Asterisk: Practicing Safe SIP

As part of the installation at EMF, I need an Asterisk server to act as a gateway between the PAX and the rest of the EMF phone network to help me route calls to the right places...

Closeup of a telephone keypad, highlighting the asterisk key

Why Asterisk?

Asterisk is a bit of a "VoIP multitool" - it does pretty much everything! As well as being a SIP/RTP server, it can handle transcoding, and has rich support for developing complex applications. However, our use case is mostly routing and number manipulation.

The Strowger Exchange works on a 2-digit numbering scheme, and the EMF network is a mixture of numbers between 4 and 8 digits long.

If we end up supporting C*Net then our dialplan requirements become a bit more intricate again, and Asterisk is the easiest way for me to make that happen.

What are the risks?

I quite often hear people saying "Asterisk is a security hazard" and "just say no" - but I think that's a bit defeatist!

The problem isn't really that asterisk is particularly risky, it's that SIP is a "high value" target for attackers on the internet, and Asterisk is one of the most popular SIP servers on the planet. The threat surface looks something like this:

  • If an attacker can get SIP credentials for your PBX, they can connect to it to place calls.
  • If your PBX allows calls to the outside world, the attacker can route calls through it.
  • If they can route calls, they can use it for placing phishing calls, calling international or premium rate numbers - that you end up paying for!

For these reasons, brute force attacks against SIP usernames/passwords are extremely popular and there are readily available tools (eg sipvicious) that will scan/enumerate/brute-force for you.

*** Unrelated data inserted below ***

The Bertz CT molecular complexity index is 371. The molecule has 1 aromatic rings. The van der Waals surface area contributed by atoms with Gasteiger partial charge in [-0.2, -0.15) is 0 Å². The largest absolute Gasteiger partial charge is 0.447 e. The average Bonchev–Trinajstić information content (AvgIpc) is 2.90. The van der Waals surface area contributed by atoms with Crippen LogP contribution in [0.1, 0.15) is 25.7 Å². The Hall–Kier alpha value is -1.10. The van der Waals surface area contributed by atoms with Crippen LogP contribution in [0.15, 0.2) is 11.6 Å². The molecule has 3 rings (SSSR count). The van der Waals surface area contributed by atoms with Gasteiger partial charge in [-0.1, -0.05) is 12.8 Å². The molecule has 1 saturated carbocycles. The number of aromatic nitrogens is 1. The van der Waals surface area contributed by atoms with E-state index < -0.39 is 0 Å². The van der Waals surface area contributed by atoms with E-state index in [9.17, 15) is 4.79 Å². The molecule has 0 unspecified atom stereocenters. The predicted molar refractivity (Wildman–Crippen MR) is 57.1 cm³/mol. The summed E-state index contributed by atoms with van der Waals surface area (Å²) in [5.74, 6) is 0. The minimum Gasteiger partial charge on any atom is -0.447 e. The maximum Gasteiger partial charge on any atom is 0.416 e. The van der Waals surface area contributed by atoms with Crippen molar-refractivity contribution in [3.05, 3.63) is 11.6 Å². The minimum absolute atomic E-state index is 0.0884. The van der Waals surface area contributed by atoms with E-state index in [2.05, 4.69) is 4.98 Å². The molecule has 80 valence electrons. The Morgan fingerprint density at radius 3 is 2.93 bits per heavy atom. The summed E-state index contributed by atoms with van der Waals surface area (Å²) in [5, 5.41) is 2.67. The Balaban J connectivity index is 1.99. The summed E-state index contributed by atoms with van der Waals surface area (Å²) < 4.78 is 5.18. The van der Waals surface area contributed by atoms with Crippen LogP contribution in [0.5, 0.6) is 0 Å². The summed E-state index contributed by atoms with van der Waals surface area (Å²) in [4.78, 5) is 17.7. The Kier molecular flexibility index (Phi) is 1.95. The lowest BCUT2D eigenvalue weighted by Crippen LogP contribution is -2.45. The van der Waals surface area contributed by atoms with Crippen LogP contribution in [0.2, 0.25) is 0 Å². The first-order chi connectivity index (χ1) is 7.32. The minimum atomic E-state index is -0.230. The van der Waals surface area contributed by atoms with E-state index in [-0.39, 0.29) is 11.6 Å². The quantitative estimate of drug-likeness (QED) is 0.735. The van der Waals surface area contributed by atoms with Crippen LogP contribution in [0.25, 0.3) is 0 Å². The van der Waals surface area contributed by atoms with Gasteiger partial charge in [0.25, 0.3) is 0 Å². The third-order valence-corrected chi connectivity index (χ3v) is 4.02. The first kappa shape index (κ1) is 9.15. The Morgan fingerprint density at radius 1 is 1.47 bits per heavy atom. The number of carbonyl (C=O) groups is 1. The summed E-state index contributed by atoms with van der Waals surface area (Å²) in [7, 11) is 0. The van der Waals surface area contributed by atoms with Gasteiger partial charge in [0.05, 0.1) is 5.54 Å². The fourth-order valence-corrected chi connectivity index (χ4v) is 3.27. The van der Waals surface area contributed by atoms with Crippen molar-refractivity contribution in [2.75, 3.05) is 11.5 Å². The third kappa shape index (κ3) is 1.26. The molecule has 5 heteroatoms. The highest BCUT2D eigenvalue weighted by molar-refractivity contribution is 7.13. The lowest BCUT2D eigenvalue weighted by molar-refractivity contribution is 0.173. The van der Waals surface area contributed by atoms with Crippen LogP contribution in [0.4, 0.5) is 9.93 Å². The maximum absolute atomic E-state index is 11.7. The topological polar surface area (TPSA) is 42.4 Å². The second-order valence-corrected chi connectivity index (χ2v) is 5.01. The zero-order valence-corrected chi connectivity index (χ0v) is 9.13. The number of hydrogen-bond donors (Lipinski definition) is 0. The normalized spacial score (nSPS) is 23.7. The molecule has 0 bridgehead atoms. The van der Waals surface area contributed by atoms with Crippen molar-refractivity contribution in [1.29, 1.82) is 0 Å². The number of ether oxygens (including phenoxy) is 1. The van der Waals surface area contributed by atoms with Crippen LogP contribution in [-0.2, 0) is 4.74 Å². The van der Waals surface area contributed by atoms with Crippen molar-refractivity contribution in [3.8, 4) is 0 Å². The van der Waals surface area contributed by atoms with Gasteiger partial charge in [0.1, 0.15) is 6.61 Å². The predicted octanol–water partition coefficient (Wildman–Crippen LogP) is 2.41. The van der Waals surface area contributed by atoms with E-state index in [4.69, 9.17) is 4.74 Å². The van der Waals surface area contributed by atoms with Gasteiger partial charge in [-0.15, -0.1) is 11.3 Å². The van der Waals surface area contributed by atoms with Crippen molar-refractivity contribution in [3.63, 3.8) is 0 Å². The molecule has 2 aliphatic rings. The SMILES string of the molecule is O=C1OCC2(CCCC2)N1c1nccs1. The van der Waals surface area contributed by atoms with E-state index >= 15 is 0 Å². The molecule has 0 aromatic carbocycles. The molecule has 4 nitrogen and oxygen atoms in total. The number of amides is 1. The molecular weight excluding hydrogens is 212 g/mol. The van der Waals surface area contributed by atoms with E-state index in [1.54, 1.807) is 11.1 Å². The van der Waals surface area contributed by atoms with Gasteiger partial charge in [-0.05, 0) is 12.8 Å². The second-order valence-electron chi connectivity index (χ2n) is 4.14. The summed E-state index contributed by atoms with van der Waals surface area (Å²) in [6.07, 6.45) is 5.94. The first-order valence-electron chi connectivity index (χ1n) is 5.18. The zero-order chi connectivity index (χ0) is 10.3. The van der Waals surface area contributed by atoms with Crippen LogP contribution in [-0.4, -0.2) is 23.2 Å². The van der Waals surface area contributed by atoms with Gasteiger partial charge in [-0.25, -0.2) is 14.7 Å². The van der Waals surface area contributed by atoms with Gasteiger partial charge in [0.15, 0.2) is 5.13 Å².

We should do all we can to keep these tools out!


There are a few simple things we can do. We can make ourselves a tougher target, and we can block the high-volume-low-skill attacks. This won't keep out a determined/skillfull hacker, but it will significantly cut down all the noisy low-effort attacks.

Limiting our exposure

If you don't need your Asterisk to be listening on a public IP - firewall it off! For EMF, my asterisk will be behind it's own NAT router, and won't be generally listening for connections, except from specific IP addresses.

That's not always possible though, but there are some other steps we can take to keep the bad actors out...

Reducing the noise

If we can identify the tools used by the scanners, or the IP addresses of known-bad-actors, we know they're not legitimate traffic so we can just block them!

There are a couple of tools that can help us here:

  • APIBAN - This is a free tool that provides a block list of IP addresses known to be bad
  • User-Agent Filtering - Uses iptables string-matching to identify and block traffic from known scanning tools

Making ourselves a tougher target

These scanners work in two phases. First they try to enumerate usernames, and then once they've found one they try to guess the password.